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Runoff election in Costa Rica, What the Latin American experience teaches us

February 22, 2018 • By Daniel Zovatto

Costa Rica, along with Guatemala and El Salvador, is one of the Central American countries with the longest-standing experience of providing for runoff or second-round elections in its legislation.

Este artículo se encuentra disponible en Castellano.

Runoff elections in Costa Rica (similar to the trend throughout the region) became more common in recent decades, coinciding with the end of the two-party system and increased political fragmentation. In effect, no runoff elections were held during the long period from 1953 to 1998. The phenomenon was seen for the first time in the 2002 election to define which of the two top vote-getters, PLN candidate Rolando Araya and PUSC candidate Abel Pacheco, would be the next president; the latter won. The second time it occurred in the 2014 elections, in the form of an unprecedented second-round election (in that the candidate of the governing party decided not to campaign in the second round) that featured PLN candidate Johnny Araya and the opposition candidate of the PAC, Luis Guillermo Solís, who emerged victorious. The third runoff election, which will take place next April 1, has the particularity that (for the first time) neither of the two candidates (Fabricio Alvarado of the PRN and Carlos Alvarado of the PAC) belongs to either of the traditional parties.

Concept and modalities

The runoff election is an institution from French constitutional law, regulated for the first time in 1852, and subsequently recovered by the Constitution of the Fifth Republic. In our region one of its particularities, unlike the French model, is that it is only used for presidential elections (Haiti is the one exception in the region).

The second round is one of the most common reforms adopted during the Third Democratic Wave. In effect, the predominant regional trend for presidential elections was replacing the system of relative majority by runoff elections. As a result, at present 12 of the 18 Latin American countries regulate runoff elections under a variety of modalities. In eight of them – Brazil, Chile, Colombia, the Dominican Republic, El Salvador, Guatemala, Peru, and Uruguay – one must receive 50 per cent plus one of the votes cast. In Ecuador and Bolivia, the requirement is either 50 per cent plus one, or 40 per cent with a difference of more than 10 points. Argentina requires 45 per cent on the first round, or 40 per cent with a difference of more than 10 points. Costa Rica not only has the lowest percentage in the region for winning on the first round (40 per cent) but also one of the longest periods between the first and second rounds. The six Latin American countries that do not have provisions for a runoff presidential election are Mexico, Honduras, Nicaragua, Panama, Venezuela, and Paraguay.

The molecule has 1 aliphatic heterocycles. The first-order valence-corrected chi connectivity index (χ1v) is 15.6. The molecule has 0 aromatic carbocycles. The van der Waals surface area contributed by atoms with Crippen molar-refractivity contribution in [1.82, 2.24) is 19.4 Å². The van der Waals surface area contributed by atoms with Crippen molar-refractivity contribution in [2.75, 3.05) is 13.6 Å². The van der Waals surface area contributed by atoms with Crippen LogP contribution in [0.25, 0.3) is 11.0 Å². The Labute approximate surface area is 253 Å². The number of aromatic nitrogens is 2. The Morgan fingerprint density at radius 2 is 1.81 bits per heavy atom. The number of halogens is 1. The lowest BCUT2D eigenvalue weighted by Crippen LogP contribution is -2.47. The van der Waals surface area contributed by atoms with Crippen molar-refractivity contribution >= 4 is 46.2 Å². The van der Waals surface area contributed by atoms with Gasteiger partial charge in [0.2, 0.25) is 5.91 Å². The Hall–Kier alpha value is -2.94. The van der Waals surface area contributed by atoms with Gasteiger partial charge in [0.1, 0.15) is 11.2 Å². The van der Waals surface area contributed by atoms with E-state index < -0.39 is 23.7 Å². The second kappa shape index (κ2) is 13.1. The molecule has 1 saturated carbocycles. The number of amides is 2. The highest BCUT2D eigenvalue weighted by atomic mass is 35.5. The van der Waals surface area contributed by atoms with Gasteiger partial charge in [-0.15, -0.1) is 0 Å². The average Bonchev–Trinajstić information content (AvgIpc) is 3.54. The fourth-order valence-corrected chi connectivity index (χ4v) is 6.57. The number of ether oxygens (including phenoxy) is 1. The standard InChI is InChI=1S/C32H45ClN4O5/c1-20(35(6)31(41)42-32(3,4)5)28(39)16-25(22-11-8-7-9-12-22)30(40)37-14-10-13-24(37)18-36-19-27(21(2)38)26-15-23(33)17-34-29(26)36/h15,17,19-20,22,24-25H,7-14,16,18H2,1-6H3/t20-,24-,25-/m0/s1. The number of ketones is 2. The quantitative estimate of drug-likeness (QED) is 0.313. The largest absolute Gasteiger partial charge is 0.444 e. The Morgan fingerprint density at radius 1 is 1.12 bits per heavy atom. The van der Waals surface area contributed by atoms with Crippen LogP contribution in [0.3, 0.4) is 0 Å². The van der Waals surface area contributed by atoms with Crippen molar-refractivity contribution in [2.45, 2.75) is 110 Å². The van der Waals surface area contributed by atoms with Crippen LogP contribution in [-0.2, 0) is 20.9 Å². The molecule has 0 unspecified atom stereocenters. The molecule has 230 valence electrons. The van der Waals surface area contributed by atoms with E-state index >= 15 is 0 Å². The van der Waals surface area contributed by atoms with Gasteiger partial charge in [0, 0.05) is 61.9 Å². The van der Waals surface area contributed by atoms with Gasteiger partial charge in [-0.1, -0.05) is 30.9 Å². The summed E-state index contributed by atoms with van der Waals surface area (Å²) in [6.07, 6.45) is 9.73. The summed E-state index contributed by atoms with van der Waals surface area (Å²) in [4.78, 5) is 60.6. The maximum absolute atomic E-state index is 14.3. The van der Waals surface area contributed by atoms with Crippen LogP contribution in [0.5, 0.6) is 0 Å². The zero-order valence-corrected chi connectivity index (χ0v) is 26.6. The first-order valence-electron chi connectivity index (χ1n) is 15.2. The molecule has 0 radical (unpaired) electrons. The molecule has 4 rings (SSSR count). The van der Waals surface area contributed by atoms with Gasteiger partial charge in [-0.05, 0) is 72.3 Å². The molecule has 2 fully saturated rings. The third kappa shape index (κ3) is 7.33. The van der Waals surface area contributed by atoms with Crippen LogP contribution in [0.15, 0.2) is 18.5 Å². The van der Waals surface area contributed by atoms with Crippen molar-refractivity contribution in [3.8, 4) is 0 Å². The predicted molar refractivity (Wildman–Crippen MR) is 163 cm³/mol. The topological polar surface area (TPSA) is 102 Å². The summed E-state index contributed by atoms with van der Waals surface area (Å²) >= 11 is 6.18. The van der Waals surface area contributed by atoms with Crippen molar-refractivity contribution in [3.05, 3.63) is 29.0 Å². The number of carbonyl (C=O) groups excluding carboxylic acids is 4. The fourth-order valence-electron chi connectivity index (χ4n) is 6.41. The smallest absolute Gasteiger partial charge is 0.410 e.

Virtues and weaknesses

There is an intense debate over the virtues and weaknesses of runoff elections. For its proponents the system serves two main purposes: (1) guaranteeing a high level of legitimacy of origin for the president-elect; and (2) strengthening democratic governance by promoting the formation of electoral coalitions between the first and second rounds, which could become governing coalitions later.

For its detractors, on the other hand, the second round rarely if ever lives up to these purported virtues. They note that the high legitimacy of origin of the president may be artificial and unstable. They argue that it creates minor incentives for strategic voting in the first round, which supports an increase in the number of parties. They also warn of the possibility that it may indirectly cause problems of governance instead of solving them, since even though the legislative and presidential elections are, technically, simultaneous, the legislative elections are decided in the first round, creating a risk that the president elected in the runoff may not enjoy the support of a legislative majority.

One example of this risk could be observed in the current administration of President Solís, who has had to govern with a minority in the legislature. And it will continue to be the case for the next four years, for whoever is elected in the second round will also have a clear minority in the Legislative Assembly.

Runoff elections and a flipped outcome

How likely is it that the second-place finisher in the first round will become the first-place finisher in the second round on April 1? What can we learn from the comparative experience of Latin America?